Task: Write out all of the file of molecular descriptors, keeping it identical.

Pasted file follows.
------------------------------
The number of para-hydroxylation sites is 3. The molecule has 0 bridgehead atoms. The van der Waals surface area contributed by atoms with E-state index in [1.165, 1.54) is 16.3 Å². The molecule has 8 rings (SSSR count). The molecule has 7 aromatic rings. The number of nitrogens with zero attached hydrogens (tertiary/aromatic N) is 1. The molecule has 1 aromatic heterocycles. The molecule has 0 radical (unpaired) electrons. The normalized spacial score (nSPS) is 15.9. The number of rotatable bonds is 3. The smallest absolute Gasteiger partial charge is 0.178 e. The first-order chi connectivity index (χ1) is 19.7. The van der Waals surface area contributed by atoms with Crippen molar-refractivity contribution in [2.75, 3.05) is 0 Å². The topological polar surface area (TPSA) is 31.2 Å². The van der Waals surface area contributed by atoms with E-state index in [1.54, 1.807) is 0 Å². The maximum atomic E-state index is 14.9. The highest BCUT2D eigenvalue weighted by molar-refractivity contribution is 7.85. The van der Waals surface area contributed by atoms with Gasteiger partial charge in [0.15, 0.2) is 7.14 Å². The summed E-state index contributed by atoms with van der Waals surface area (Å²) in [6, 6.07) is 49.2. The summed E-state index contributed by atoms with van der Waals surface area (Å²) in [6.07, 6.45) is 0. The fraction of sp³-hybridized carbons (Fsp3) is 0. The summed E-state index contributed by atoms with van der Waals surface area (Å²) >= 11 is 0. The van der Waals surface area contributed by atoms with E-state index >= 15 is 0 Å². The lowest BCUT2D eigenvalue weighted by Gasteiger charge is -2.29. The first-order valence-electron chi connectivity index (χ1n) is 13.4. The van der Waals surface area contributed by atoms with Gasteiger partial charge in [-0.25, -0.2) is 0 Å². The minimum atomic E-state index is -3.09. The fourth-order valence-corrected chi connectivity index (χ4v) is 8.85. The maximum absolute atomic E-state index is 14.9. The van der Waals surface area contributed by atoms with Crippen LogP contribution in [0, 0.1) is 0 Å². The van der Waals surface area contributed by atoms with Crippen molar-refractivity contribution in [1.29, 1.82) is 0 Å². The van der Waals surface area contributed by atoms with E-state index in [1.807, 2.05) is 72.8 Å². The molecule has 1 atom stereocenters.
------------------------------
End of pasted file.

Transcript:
The number of para-hydroxylation sites is 3. The molecule has 0 bridgehead atoms. The van der Waals surface area contributed by atoms with E-state index in [1.165, 1.54) is 16.3 Å². The molecule has 8 rings (SSSR count). The molecule has 7 aromatic rings. The number of nitrogens with zero attached hydrogens (tertiary/aromatic N) is 1. The molecule has 1 aromatic heterocycles. The molecule has 0 radical (unpaired) electrons. The normalized spacial score (nSPS) is 15.9. The number of rotatable bonds is 3. The smallest absolute Gasteiger partial charge is 0.178 e. The first-order chi connectivity index (χ1) is 19.7. The van der Waals surface area contributed by atoms with Crippen molar-refractivity contribution in [2.75, 3.05) is 0 Å². The topological polar surface area (TPSA) is 31.2 Å². The van der Waals surface area contributed by atoms with E-state index in [1.54, 1.807) is 0 Å². The maximum atomic E-state index is 14.9. The highest BCUT2D eigenvalue weighted by molar-refractivity contribution is 7.85. The van der Waals surface area contributed by atoms with Gasteiger partial charge in [0.15, 0.2) is 7.14 Å². The summed E-state index contributed by atoms with van der Waals surface area (Å²) in [6, 6.07) is 49.2. The summed E-state index contributed by atoms with van der Waals surface area (Å²) in [6.07, 6.45) is 0. The fraction of sp³-hybridized carbons (Fsp3) is 0. The summed E-state index contributed by atoms with van der Waals surface area (Å²) >= 11 is 0. The van der Waals surface area contributed by atoms with E-state index >= 15 is 0 Å². The lowest BCUT2D eigenvalue weighted by Gasteiger charge is -2.29. The first-order valence-electron chi connectivity index (χ1n) is 13.4. The van der Waals surface area contributed by atoms with Gasteiger partial charge in [-0.25, -0.2) is 0 Å². The minimum atomic E-state index is -3.09. The fourth-order valence-corrected chi connectivity index (χ4v) is 8.85. The maximum absolute atomic E-state index is 14.9. The van der Waals surface area contributed by atoms with Crippen LogP contribution in [0, 0.1) is 0 Å². The van der Waals surface area contributed by atoms with Crippen molar-refractivity contribution in [1.29, 1.82) is 0 Å². The van der Waals surface area contributed by atoms with E-state index in [1.807, 2.05) is 72.8 Å². The molecule has 1 atom stereocenters.